Piperade Pie made with Heritage Eggs

2 Sep

6-DSCF0928Watercolour and ink sketch by Marlena Wyman

At the end of August we picked up our last dozen eggs from the U of A Farm for this round of the Adopt a Heritage Chicken Program (I introduced you to the program in my art blog post Chickens and Eggs).

The-Man-With-Whom-I-Keep-Company and I have been taking lovely walks over to the U of A Farm every two weeks for the past 5 months to pick up a dozen delicious eggs.

Image from Heritagechickens.ca

With the last pickup, Agnes Kulinski, the Business Director for the University of Alberta’s Poultry Research Centre, asked the 200 participants in the Program to send her a recipe that we made with our heritage chicken eggs. She is planning to make a recipe book with the contributions.

One of my favourite egg recipes that I make regularly is Piperade Pie from my Lee Bailey’s Soup Meals cookbook. He was Martha Stewart before Martha Stewart. I love cookbooks with photos, and his have lots of  photos as well as menus and suggestions for hosting and entertaining. I also have his Country Weekends and Good Parties cookbooks. I would like more so if anyone out there wants to give me a gift, it will be gratefully received thank you very much.

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The cookbook describes Piperade Pie as “a tomatoey-eggy Basque dish that is very popular in France.” It is very popular in our house too.

Start with your favourite pie crust recipe. Mine is my Mom’s recipe that she demo’d for me one of the last times that I was at her house. I have never had luck with pie crust, but my pie crusts have been a success ever since! Or you can use a frozen pie crust – no shame in that. (I must say that since I did it for years).

My Mom says to make a big batch of the mix and keep it in an air-tight container in a cool location. You can add the water just before you make a crust. Her recipe makes enough for 4 pie crusts.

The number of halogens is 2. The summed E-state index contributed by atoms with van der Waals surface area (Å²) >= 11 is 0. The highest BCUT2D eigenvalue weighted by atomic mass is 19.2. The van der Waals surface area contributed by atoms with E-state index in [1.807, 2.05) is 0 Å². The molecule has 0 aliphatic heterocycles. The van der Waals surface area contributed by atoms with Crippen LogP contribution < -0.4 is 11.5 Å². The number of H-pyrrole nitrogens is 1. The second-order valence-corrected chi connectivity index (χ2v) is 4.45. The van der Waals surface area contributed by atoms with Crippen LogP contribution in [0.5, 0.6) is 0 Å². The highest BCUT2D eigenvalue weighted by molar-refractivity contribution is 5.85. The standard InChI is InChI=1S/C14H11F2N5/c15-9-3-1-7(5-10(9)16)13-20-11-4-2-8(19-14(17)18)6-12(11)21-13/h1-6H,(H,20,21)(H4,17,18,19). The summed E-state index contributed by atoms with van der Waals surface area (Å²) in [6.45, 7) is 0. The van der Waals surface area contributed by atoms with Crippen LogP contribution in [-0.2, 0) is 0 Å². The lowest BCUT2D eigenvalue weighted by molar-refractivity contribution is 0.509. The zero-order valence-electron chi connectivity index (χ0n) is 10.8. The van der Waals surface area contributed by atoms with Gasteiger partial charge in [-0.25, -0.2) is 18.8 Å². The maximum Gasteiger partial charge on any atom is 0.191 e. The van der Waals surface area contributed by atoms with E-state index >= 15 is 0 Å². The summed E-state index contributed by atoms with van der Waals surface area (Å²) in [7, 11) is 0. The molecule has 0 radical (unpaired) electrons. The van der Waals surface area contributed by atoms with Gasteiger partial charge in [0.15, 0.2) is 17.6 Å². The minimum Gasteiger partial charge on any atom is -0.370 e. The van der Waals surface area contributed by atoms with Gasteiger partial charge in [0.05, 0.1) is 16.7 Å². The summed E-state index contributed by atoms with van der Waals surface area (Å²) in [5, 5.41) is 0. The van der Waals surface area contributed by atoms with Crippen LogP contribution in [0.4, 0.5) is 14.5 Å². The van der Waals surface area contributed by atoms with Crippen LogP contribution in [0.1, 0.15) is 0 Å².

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Doreen Wyman’s Pie Crust Recipe

6 cups flour

1 Tbsp salt

1 lb/454 gm box vegetable shortening

Cut the above together with a pastry cutter or two knives until the mixture resembles large crumbs. For one pie crust, use 2 cups of the mix and lightly stir in two Tbsp of cold water at a time just until the mixture holds together when you squeeze it with your hand. The amount of water depends on how dry the flour is, which can be affected by humidity. Do not over-handle, or the pastry will be tough.

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Piperade Pie

Preheat oven to 400 degrees.

Crust:

Shape dough for one pie crust into a ball and roll between two sheets of floured parchment paper or on a floured surface.

Place rolled pastry into pie plate, pricking the bottom of the crust with a fork and crimping the edges.

Cover the pie crust with a sheet of foil and bake in oven for 15 minutes.

Remove foil and bake for another 10 minutes. Take crust out of oven and set aside.

Make filling while the crust is baking.

4-DSCF0908 Our fab vintage Westinghouse Continental Range

Filling:

4 Tbsp olive oil

1 1/4 cups chopped red bell peppers

3/4 cup coarsely chopped onion

6 Tbsp coarsely chopped green onions

1 Tbsp finely chopped garlic

3 cups drained canned or fresh tomatoes, coarsely chopped

2 Tbsp chopped fresh basil

1 tsp salt

1 1/2 tsp ground black pepper

6 dashes Tabasco or other hot sauce

3 Tbsp melted butter

6 eggs, lightly beaten

Heat olive oil in a large skillet over medium heat and saute peppers, onion, and green onion until wilted, about 10 minutes. Stir in garlic and cook for another minute.

Add tomatoes, basil, salt, pepper and Tabasco. Bring to a slow simmer and cook another 10 minutes until liquid is reduced. Remove from heat and add butter, then mix in eggs.

Pour mixture into baked pie shell and bake at 350 degrees until filling is set but not dry, about 30 minutes. Allow it to rest for a few minutes before serving.

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Piperade Pie makes a nice brunch or luncheon dish with a green salad, picked fresh from the garden, and served on the deck on a warm late-summer day.

Thanks to our adopted heritage chicken Gertie Chase and her sisters for the eggs!

Posted by Marlena Wyman

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2 Responses to “Piperade Pie made with Heritage Eggs”

  1. The Erratic Cook September 3, 2013 at 7:26 am #

    Moms pie crust never worked for me, even with the tutorial. Glad it works for you. Thanks for posting this yummy recipe. Our blog was getting lonely. I have one to blog…soon!

Trackbacks/Pingbacks

  1. Giving Thanks to Gertie: Part I | - October 23, 2013

    […] contributors to our feast and many of the connections were up close and personal. As reported in previous posts, The-Man-With-Whom-I-Keep-Company and I have been enjoying a dozen heritage chicken eggs every two […]

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